*/And the walls came down!/ *TRTC volunteers continued construction work
on an ATT Parking facility on Fayetteville Road, about 3/4 mile south of
the Streets of Southpoint Mall. We completed demolition and hauling away
of one major and two minor structures and continued removal of a lot of
trash and junk on the site. A significant amount of material, including
brick, cement blocks and wood was recycled from the demolition, and will
be hopefully used at the site and other places on the ATT.
We'll continue to clean and clear the brush from the site. Our next
major step is to hire a grading contractor to grade the site and build
the parking area.
*We need help of lots more folks and volunteers* to help clear the brush
around the grounds as well as other parts of the project.
*Scouts and other volunteer groups are especially welcome and needed! *
Thanks to a grant from the National Recreational Trails Fund
<http://www.ils.unc.edu/parkproject/trails/grant.html>, and assistance
from the Triangle Greenways Council, <http://www.trianglegreenways.org>
which owns the property, TRTC <http://www.triangletrails.org> is
constructing this 12-vehicle parking area for public access to the
American Tobacco Trail. The facility will allow for equestrian and pet
access, but will be too small for equestrian trailer parking. When
completed, it will be donated to the City of Durham Parks and Recreation
Dept. for use by the public for years to come.
A grant from REI <http://rei.com/> will allow us to connect this
facility to the ATT with a short bridge.
This will be an important project for TRTC over the coming months.
Please come out and help us out any way you can. Your monetary
contributions or contributions of time will help us complete this
*Construction of Phase II of the ATT in Wake County Underway*
Construction of Phase II of the American Tobacco Trail in Wake County is
nearing completion. Most of the trail is complete, but is not yet open.
Construction on the parking facility at White Oak Church road is
underway, and barring bad weather, which has delayed construction;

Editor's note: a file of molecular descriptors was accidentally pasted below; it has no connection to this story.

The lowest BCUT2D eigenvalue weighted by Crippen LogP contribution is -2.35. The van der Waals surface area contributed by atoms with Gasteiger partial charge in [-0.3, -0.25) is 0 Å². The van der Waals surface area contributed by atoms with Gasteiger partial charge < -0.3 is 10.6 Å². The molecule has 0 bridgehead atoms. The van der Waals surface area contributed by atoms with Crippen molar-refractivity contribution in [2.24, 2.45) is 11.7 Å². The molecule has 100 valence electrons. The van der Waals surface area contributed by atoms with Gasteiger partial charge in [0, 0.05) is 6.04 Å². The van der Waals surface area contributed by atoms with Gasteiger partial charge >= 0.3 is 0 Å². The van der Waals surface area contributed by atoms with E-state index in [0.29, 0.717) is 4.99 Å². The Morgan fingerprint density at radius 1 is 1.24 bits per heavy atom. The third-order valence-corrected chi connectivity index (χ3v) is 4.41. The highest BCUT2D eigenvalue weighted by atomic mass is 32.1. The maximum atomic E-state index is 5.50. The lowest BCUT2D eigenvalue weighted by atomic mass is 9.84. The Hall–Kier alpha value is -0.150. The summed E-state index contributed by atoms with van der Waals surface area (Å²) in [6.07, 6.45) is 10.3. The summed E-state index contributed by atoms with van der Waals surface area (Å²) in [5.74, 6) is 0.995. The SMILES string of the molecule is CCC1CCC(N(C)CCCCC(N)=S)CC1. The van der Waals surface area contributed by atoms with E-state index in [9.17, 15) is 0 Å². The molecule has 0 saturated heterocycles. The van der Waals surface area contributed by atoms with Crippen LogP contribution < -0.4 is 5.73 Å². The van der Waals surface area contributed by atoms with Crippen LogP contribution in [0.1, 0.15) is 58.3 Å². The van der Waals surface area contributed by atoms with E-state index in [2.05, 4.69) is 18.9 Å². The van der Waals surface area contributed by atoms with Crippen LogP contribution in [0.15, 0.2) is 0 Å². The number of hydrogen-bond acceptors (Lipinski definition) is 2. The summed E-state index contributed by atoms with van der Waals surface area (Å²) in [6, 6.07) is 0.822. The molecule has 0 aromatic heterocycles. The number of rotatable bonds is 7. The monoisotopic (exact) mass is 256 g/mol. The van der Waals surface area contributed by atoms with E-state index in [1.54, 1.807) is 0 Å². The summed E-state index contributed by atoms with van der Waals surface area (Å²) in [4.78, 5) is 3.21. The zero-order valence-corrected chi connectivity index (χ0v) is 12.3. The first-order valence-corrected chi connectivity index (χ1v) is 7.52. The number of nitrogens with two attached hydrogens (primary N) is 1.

should be complete by March. The new restroom facilities will not be
complete until after April or so.
This section will run from the current end of the trail at Wimberly Road
about 1.5 miles north to a new trailhead on White Oak Church Road. This
facility will be equipped with composting toilets and equestrian and bus
parking. Also being constructed are composting toilets for the existing
New Hill-Olive Chapel Road Parking area. These additions will be very
much welcomed by all trail users.
Wake County Parks ATT Manager Tony D'Amico said late last week that both
the trail and parking area north of Wimberly Road are construction zones
and thus *not open for use*. They have not yet been turned over to Wake
County by the contractor. He says for your own safety, *please do not
access* the White Oak Creek parking area, or the portion of the trail
between the Wimberly Road trailhead north to the future White Oak Church
Road trailhead, while under construction.
Hours of operation in Wake County are daily 8 a.m. to an hour before
sunset. Right now, the ATT closes about 5:00 p.m. Check the sign upon
entering the parking areas to verify closing times. If the gates at the
trailheads are closed, the trail is closed.
Also, please be sure to check out the trail information kiosks just
installed at the trailheads. Here you'll find information to make your
ATT experience more enjoyable.
For more trail information and comments, contact the American Tobacco
Trail manager, Tony D'Amico <mailto:Tony.D%27Amico at co.wake.nc.us> or
Debra Bradsher <mailto:Debra.Bradsher at co.wake.nc.us> at 919 387-2117
Parking and Trailhead Access Areas in Wake County
There are two trailhead parking areas on the Wake County portion of the
ATT. The principal parking area is off of New Hill-Olive Chapel Road,
two miles south of US 64. From Raleigh, Cary and points east, go west on
US 64 to the NC 751 traffic light. Turn left or south onto New
Hill-Olive Chapel Road. Go two miles, crossing a bridge over Beaver
Creek. Just past the bridge, see the blue Wake County Parks sign, turn
left into gravel drive and go through the gate. Note closing time sign